Observations at maximum separation of the components lead to minimum blending of equal lines of both components and are, therefore, often used to study the properties of the individual components of spectroscopic binaries. The orbital distribution of the observations we chose for this test (indicated in the sixth column of Table 2) are shown in Fig. 15b. Spectrum 16 is near conjunction and all the others of the 25 spectra are at quadrature.
We studied six different cases: (1) the first one uses the spectra 1 to 15 from the first quadrature; (2) the second case is with spectra from both quadratures from 1 to 15, and 18 to 27; (3) the third case uses spectra from 1 to 16, i.e., all spectra from one quadrature, plus an additional spectrum near conjunction; (4) for the fourth case we used all 26 spectra; (5) for the fifth case, we use all spectra from the first quadrature and spectrum 22 from the following quadrature; (6) as per (5), but with spectrum 16 near conjunction. Since most of the spectra from the same quadrature differ little in their radial velocities, the overdetermination is weak for cases (1) and (2). As shown for the minimum ideal case, the spectrum near conjunction is advantageous to fulfil the criterion of an overdetermined system.
Spectrum 5 has the highest (lowest) RV for component A (B). The next spectra, which have an RV difference of at least ≈2 km s^{1} are 9, 12, and 15, i.e., these 15 spectra lead to a weakly overdetermined system. Two spectra for the determined case, another two spectra for overdetermination, and the rest help to reduce the noise in the result (case 1). The number of independent spectra, N_{IS}, for each case is listed in Table 3.
Fig. 18
All the spectra from the nonideal case at quadrature. The spectrum at the bottom is spectrum 16 near conjunction and all others are in the same order as in Table 2, from bottom to top. 
Data for the nonideal case at quadrature.
The results shown in Fig. 19 show that data sets which prefer particular phase positions and suffer from many nonindependent spectra, degrade the result. This can be especially seen from cases 2 (spectra from both quadratures) and 4 (all spectra). The other cases show a better separation of linepairs that are close together. However, it is visible that the red wings of these lines show smearing towards the continuum. This comes from regions where lineblending is present and the SVD is unable to fully distinguish between the two components in these regions. This is even worse if data from both quadratures are used, since all the information about the lineprofile inbetween is missing. If precise measurements of lineprofiles and equivalent widths are to be made on the resulting spectra, a good phase coverage is indispensable.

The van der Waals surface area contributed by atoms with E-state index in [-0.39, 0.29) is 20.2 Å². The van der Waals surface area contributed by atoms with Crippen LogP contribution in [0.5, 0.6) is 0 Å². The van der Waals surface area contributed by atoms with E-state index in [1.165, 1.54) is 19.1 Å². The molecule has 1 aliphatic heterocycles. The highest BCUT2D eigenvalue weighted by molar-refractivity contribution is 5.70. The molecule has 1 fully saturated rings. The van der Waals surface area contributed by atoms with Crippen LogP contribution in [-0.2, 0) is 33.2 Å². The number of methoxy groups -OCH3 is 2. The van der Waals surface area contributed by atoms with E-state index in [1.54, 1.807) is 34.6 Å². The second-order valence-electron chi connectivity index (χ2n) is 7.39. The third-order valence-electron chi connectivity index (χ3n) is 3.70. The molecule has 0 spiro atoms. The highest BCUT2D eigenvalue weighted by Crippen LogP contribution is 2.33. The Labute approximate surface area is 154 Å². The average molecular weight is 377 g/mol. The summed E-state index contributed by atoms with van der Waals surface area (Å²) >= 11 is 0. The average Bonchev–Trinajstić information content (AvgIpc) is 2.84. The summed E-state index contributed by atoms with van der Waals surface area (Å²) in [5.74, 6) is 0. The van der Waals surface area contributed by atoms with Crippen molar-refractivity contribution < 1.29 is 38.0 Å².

We define a quality factor which relates the number of independent spectra, N_{IS}, to the total number of spectra used by their orbital coverage. Let denote the peaktopeak value of the radial velocity curve, S_{RV} is the two pixel resolution in the velocity space, N_{S} the number of all spectra, and N_{RS} = N_{S}−N_{IS} is the number of reproductions. Thus we define (17)where is the maximum number of independent spectra. This factor is at maximum unity as long as redundant measurements are not counted, N_{S} ≤ N_{max}. The bracket accounts for a statistical overweight of a specific phase position which leads to a negative Q_{d}. Where independent spectra compensate reproductions, N_{RS} = N_{IS}, the factor is zero, i.e., the independent spectra compensate preferred phase positions. We list this factor for all six cases in the last column of Table 3 and note that for all cases Q_{d} < 0 and case 6 indicates the best result. Moreover, we note that the quality factor is at 6% for the data set of only five spectra (N_{IS} = 3) used in Sect. 4.1. Hence, this small data set is superior to the larger set that was used here. This can be seen from a comparison of lineseparation, e.g., of the two Fe i lines blue from the strong Ca i λ6717.68 Å in the disentangled spectra of the primary (Figs. 19 and 17d, r = 0.83 × 10^{4}).
4.3. The realistic ideal case
As shown in the previous two sections, data should be spread homogeneously over at least half the orbital period such that the SVD is able to identify the differential moving contributions. In this case we selected 18 spectra as indicated in Table 2 to get a realistic data set spread over one orbit. The radial velocities are shown in Fig. 15c. Unlike the data set at quadrature, these data do not show any strong preference in any particular orbit section. The quality factor Q_{d} is approximately 20% and indicates much better coverage of the orbit information.